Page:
#Review – The Mythical Man-Month

“There is no Silver Bullet.”

In 2008 IBM did a study of large IT projects that showed that nearly 60 percent of them fail. For the majority of these, the problem was people.

This isn’t news.

In 1975, Fred Brooks published The Mythical Man-Month based on his experience as an IBM project manager and as a world-class computer scientist and software engineer. It detailed the multiple reasons for the high failure rate of I.T. projects and proposed solutions.

I bought my copy in the early 90’s. I was working at AT&T doing I.T. support and I was volunteered for an I.T. rearchitecture. It was a large project, involving the re-design of an entire call center and included hardware and software upgrades as well as business process re-engineering. It was my first project and I wanted to know more about this process so, as I usually do, I bought a book.

The title comes from the then-standard practice of measuring the size of a job. So if I estimated a particular project at twelve man-months, that would mean that one man could do it in a year, six in half a year and if you gave me a team of twenty-four I’d finish it in two weeks.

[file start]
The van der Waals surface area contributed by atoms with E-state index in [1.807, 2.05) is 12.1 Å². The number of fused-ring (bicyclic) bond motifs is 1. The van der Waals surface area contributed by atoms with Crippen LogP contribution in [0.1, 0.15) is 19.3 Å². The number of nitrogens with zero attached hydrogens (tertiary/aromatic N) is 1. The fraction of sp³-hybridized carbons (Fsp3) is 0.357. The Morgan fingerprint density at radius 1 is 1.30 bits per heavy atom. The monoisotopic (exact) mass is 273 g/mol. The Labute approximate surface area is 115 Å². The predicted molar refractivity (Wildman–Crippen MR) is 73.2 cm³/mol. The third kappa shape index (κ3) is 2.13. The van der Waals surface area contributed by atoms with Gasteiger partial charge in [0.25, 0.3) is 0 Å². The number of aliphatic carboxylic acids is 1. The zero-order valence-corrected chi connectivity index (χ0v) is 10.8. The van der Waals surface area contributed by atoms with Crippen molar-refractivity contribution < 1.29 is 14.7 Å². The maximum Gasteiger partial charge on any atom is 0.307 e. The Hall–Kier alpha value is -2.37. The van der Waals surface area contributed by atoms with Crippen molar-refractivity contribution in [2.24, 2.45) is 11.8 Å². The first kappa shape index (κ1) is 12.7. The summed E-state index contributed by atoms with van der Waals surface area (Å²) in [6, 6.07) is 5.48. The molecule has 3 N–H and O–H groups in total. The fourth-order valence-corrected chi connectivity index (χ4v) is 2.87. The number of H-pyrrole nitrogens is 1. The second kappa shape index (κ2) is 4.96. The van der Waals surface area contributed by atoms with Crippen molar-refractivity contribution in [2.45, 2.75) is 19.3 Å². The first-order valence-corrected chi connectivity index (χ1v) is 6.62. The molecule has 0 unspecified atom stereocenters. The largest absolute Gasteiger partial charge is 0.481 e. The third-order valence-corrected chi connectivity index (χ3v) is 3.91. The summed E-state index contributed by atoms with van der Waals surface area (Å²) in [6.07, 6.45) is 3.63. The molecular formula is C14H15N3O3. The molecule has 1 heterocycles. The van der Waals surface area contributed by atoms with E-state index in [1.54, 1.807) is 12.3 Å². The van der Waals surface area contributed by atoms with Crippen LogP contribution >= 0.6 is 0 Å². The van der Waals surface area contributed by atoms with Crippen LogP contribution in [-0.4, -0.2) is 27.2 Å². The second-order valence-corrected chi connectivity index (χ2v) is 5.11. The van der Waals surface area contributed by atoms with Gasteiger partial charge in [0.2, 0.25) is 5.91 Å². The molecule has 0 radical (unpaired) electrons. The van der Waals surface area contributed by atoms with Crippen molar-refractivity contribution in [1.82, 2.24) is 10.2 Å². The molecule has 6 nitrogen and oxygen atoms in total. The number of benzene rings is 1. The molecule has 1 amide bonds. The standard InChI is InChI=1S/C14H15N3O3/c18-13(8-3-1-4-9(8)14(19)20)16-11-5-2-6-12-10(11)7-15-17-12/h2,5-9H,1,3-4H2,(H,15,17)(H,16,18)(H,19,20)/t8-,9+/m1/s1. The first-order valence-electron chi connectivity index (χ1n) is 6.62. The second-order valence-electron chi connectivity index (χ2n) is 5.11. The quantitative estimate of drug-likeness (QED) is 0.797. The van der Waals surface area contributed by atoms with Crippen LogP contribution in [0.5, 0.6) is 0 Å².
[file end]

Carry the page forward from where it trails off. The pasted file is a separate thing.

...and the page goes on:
The problem, Brooks proposed, was that while the man-month is a good estimate for project cost, it’s terrible for measuring the time and resources needed to complete the task. As he himself put it:

The bearing of a child takes nine months, no matter how many women are assigned.

Despite the complexity of the topic, The Mythical Man-Month is surprisingly readable and contains valuable insights culled from Brooks’ decades of experience. He details how to assemble a successful project team, best practices for inter-project communications and how to manage project documentation. The book was reprinted to celebrate its twentieth anniversary and, with some modifications to allow for technological change it’s still relevant today.


Reference: Brooks, Frederick P. The mythical man-month. Reading, MA: Addison-Wesley, 1975.

Advertisements

Leave a Reply

Fill in your details below or click an icon to log in:

WordPress.com Logo

You are commenting using your WordPress.com account. Log Out / Change )

Twitter picture

You are commenting using your Twitter account. Log Out / Change )

Facebook photo

You are commenting using your Facebook account. Log Out / Change )

Google+ photo

You are commenting using your Google+ account. Log Out / Change )

Connecting to %s